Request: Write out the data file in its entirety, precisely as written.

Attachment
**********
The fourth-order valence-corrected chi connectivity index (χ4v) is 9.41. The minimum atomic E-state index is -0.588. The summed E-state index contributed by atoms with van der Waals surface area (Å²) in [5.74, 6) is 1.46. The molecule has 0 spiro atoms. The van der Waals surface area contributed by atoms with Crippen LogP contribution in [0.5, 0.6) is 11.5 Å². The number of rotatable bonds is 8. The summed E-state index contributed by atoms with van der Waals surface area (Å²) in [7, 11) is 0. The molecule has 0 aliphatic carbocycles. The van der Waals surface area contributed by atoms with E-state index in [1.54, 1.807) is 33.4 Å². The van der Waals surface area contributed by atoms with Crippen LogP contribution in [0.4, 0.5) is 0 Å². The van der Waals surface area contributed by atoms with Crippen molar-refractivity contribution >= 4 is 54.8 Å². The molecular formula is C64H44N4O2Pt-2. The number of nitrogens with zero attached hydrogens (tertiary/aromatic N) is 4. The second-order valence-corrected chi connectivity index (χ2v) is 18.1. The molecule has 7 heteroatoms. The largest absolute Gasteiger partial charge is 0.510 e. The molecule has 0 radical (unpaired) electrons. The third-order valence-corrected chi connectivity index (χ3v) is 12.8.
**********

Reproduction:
The fourth-order valence-corrected chi connectivity index (χ4v) is 9.41. The minimum atomic E-state index is -0.588. The summed E-state index contributed by atoms with van der Waals surface area (Å²) in [5.74, 6) is 1.46. The molecule has 0 spiro atoms. The van der Waals surface area contributed by atoms with Crippen LogP contribution in [0.5, 0.6) is 11.5 Å². The number of rotatable bonds is 8. The summed E-state index contributed by atoms with van der Waals surface area (Å²) in [7, 11) is 0. The molecule has 0 aliphatic carbocycles. The van der Waals surface area contributed by atoms with E-state index in [1.54, 1.807) is 33.4 Å². The van der Waals surface area contributed by atoms with Crippen LogP contribution in [0.4, 0.5) is 0 Å². The van der Waals surface area contributed by atoms with Crippen molar-refractivity contribution >= 4 is 54.8 Å². The molecular formula is C64H44N4O2Pt-2. The number of nitrogens with zero attached hydrogens (tertiary/aromatic N) is 4. The second-order valence-corrected chi connectivity index (χ2v) is 18.1. The molecule has 7 heteroatoms. The largest absolute Gasteiger partial charge is 0.510 e. The molecule has 0 radical (unpaired) electrons. The third-order valence-corrected chi connectivity index (χ3v) is 12.8.